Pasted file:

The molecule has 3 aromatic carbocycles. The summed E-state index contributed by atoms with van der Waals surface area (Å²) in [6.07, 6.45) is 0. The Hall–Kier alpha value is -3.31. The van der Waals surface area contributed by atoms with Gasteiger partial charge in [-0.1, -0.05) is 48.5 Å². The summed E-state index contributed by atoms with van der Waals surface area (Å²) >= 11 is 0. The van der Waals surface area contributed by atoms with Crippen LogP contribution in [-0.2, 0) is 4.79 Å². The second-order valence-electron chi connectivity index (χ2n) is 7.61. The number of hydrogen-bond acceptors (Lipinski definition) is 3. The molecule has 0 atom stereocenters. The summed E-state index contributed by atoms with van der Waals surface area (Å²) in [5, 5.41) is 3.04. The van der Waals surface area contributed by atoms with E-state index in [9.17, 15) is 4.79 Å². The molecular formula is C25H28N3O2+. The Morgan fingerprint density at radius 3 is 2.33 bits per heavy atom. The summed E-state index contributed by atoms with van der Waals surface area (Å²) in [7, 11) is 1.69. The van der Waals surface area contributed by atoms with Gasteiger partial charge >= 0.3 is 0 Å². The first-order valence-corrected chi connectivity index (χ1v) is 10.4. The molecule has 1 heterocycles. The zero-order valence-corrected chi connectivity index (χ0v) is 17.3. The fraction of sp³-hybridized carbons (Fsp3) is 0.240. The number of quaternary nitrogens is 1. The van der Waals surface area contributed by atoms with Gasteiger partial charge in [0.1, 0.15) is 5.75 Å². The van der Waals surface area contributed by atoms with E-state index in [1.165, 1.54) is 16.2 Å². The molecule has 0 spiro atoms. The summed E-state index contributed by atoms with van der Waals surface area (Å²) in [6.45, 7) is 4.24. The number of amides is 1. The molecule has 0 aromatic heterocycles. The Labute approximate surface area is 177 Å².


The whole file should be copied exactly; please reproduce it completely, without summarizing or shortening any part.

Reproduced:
The molecule has 3 aromatic carbocycles. The summed E-state index contributed by atoms with van der Waals surface area (Å²) in [6.07, 6.45) is 0. The Hall–Kier alpha value is -3.31. The van der Waals surface area contributed by atoms with Gasteiger partial charge in [-0.1, -0.05) is 48.5 Å². The summed E-state index contributed by atoms with van der Waals surface area (Å²) >= 11 is 0. The van der Waals surface area contributed by atoms with Crippen LogP contribution in [-0.2, 0) is 4.79 Å². The second-order valence-electron chi connectivity index (χ2n) is 7.61. The number of hydrogen-bond acceptors (Lipinski definition) is 3. The molecule has 0 atom stereocenters. The summed E-state index contributed by atoms with van der Waals surface area (Å²) in [5, 5.41) is 3.04. The van der Waals surface area contributed by atoms with E-state index in [9.17, 15) is 4.79 Å². The molecular formula is C25H28N3O2+. The Morgan fingerprint density at radius 3 is 2.33 bits per heavy atom. The summed E-state index contributed by atoms with van der Waals surface area (Å²) in [7, 11) is 1.69. The van der Waals surface area contributed by atoms with Gasteiger partial charge >= 0.3 is 0 Å². The first-order valence-corrected chi connectivity index (χ1v) is 10.4. The molecule has 1 heterocycles. The zero-order valence-corrected chi connectivity index (χ0v) is 17.3. The fraction of sp³-hybridized carbons (Fsp3) is 0.240. The number of quaternary nitrogens is 1. The van der Waals surface area contributed by atoms with Gasteiger partial charge in [0.1, 0.15) is 5.75 Å². The van der Waals surface area contributed by atoms with E-state index in [1.165, 1.54) is 16.2 Å². The molecule has 0 spiro atoms. The summed E-state index contributed by atoms with van der Waals surface area (Å²) in [6.45, 7) is 4.24. The number of amides is 1. The molecule has 0 aromatic heterocycles. The Labute approximate surface area is 177 Å².